Of course, serious geologists have known since time immemorial that hydraulic fracturing doesn’t (and can’t) contaminate USDWs – a function of the fact that the two strata (energy and drinking water) are separated by thousands of feet underground, and millions of tons of impermeable rock. But thanks to the good folks over at Pinnacle Technologies, we now have some solid data to express this separation in quantitative terms.
As reported by Pinnacle general manager Kevin Fisher in July’s edition of the American Oil & Gas Reporter, the following graphs plot actual field data from tens of thousands of fracturing operations conducted over the past decade – this first one in the Barnett Shale formation in Texas, which shows quite clearly that even the most shallow fissures created through the fracturing process remain separated from the water table by more than 3,500 feet:
But that’s just the Barnett, right? Everyone knows there’s no problem down in the Metroplex. Isn’t the real area of concern the Mighty Marcellus – where activists continue to claim that gas, chemicals, salt, metals, and Lord knows what else regularly get dredged up from the depths and beamed into every well, sink and stream in sight? Well, Pinnacle ran the numbers on the Marcellus as well, and although the data set isn’t quite as robust as what you’d find in the Barnett (remember: we’ve been developing that one a bit longer), the story in Pennsylvania, West Virginia and Ohio is remarkably similar. To wit:
Here we see an even greater separation between fractures in the underlying rock and sources of potable water above – with the closest the two shall meet clocking in at roughly 4,300 feet.
In other words, the deepest formations holding drinking water and the most shallow depth at which you’ll find a fracture in the Marcellus Shale are still separated by the equivalent of three-and-a-half Empire State Buildings – or three Petronas Towers, for our Malaysian friends. And by the way: they’re not exactly separated by air either. Between the two, you’ll find millions of tons of solid, impermeable rock – rock that has for literally hundreds of millions of years acted as an immutable barrier preventing salty water below from communicating with fresh water above.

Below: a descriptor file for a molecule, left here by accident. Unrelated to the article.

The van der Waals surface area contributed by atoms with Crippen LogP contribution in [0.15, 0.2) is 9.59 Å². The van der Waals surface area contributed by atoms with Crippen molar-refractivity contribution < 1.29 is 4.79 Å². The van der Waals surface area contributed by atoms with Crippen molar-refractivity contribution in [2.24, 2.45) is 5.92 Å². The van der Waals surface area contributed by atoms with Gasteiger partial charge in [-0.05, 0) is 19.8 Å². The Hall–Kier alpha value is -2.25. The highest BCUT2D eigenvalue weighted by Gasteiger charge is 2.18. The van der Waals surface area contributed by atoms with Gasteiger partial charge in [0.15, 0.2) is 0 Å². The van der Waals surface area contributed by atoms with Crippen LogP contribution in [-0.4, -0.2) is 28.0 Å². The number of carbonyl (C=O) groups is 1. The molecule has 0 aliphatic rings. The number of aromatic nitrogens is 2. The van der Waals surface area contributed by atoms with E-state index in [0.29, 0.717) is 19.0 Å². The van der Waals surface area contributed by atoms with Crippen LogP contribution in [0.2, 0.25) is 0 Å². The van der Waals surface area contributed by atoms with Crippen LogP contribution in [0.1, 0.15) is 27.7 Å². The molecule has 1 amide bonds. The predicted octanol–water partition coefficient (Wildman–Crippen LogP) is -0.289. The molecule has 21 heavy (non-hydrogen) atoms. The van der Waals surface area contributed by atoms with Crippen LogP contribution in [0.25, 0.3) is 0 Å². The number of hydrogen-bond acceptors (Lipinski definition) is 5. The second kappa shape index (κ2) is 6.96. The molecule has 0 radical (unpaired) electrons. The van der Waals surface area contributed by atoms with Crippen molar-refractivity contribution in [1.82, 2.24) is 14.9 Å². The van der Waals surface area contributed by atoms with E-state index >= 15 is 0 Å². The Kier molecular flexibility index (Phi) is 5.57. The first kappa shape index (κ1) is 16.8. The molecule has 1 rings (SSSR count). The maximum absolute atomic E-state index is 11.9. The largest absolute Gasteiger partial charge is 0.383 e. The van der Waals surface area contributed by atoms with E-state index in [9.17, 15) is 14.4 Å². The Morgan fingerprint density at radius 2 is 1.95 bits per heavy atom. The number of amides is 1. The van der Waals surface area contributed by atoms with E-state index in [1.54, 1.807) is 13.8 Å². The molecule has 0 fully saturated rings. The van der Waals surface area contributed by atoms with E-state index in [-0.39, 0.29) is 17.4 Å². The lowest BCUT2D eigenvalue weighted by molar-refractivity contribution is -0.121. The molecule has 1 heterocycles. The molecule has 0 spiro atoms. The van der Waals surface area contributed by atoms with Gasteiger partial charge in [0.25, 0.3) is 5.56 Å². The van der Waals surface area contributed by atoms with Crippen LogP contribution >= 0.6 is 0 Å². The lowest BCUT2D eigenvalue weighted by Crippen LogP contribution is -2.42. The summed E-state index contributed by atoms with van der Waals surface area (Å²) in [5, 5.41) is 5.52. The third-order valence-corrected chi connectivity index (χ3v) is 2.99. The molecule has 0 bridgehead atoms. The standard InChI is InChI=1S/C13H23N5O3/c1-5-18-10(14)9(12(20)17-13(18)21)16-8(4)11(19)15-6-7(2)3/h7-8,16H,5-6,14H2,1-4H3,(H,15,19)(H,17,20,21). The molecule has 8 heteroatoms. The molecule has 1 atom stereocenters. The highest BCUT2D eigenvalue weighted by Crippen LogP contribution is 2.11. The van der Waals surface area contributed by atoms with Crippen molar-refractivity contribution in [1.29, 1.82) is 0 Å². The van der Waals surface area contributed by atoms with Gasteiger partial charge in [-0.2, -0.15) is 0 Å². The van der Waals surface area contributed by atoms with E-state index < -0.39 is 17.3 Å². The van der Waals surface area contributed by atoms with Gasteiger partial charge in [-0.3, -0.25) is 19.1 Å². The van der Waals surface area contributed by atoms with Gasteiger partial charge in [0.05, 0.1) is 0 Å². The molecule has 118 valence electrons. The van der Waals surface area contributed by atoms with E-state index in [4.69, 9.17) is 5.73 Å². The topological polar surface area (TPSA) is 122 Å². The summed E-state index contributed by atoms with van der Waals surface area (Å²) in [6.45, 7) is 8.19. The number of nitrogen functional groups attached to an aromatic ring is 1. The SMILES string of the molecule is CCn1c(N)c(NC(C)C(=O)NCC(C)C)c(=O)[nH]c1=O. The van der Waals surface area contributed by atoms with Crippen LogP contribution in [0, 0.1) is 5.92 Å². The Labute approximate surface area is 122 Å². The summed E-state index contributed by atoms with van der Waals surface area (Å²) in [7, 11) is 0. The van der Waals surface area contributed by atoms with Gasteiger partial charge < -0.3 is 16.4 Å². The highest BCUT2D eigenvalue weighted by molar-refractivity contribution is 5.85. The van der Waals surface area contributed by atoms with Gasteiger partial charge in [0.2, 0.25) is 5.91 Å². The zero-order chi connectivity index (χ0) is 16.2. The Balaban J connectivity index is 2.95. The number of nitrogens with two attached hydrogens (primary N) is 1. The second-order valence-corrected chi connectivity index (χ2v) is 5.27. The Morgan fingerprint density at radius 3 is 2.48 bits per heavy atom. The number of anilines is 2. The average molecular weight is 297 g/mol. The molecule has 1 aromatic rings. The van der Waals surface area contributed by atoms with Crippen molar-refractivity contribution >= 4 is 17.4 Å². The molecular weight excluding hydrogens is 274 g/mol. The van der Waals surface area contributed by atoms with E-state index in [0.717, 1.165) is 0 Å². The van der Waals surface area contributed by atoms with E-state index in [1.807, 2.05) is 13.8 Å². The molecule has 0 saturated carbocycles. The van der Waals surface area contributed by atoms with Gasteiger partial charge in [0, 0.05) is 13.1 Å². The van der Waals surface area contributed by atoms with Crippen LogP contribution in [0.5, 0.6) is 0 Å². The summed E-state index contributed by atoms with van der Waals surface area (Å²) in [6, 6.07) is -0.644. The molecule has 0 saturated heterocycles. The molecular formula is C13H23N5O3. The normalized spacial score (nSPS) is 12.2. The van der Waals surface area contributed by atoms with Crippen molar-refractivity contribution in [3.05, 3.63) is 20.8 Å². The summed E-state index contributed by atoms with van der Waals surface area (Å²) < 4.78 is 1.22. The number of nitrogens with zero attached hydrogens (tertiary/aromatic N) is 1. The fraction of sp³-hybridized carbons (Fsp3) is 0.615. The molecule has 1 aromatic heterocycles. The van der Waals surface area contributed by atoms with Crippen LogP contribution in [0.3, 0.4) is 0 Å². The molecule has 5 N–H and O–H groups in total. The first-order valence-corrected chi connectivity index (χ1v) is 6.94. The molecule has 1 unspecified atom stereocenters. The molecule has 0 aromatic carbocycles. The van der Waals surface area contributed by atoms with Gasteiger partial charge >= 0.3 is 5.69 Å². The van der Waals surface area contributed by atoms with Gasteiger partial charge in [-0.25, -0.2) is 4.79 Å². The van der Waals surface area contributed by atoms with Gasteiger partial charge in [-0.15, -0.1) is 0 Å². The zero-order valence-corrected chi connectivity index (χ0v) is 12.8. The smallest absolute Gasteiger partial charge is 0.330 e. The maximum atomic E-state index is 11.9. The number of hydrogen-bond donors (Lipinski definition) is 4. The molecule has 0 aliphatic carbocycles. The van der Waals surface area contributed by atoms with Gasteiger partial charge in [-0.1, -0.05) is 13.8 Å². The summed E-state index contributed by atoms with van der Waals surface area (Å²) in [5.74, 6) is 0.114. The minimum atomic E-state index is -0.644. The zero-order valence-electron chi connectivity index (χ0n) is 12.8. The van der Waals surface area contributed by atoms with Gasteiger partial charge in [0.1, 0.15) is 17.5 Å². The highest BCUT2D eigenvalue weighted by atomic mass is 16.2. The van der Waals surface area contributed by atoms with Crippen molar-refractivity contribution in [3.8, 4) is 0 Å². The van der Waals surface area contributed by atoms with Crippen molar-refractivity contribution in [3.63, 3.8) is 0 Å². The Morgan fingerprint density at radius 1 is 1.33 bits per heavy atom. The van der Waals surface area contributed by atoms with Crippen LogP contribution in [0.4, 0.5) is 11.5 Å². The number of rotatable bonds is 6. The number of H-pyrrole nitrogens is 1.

But just to be sure we got this right, we sent these graphs and data up to Williamsville, N.Y. so that Ph.D. geologist Michael P. Joy might give them a gander and share some technical insights into what makes the phenomenon possible. Below is a (small) excerpt from the email he sent us in reply:
The hydraulic fracturing process creates fractures that are very small, usually an 1/8th inch or less in width. There is not enough pressure that could be exerted on the column of water to create a fracture matrix long enough to reach anywhere close to near surface aquifers. … The gas and water in these deep shale formations exist in hydrostatic equilibrium; the pressure acting down on the formation fluid is equal to the pressure being exerted from the bottom upward and the formation fluids act under the immutable laws of physics and stay in place.
Right. What he said.
Chris Tucker is a spokesman for Energy In Depth, an outreach and education campaign started by the Independent Petroleum Association of America (IPAA) in 2008.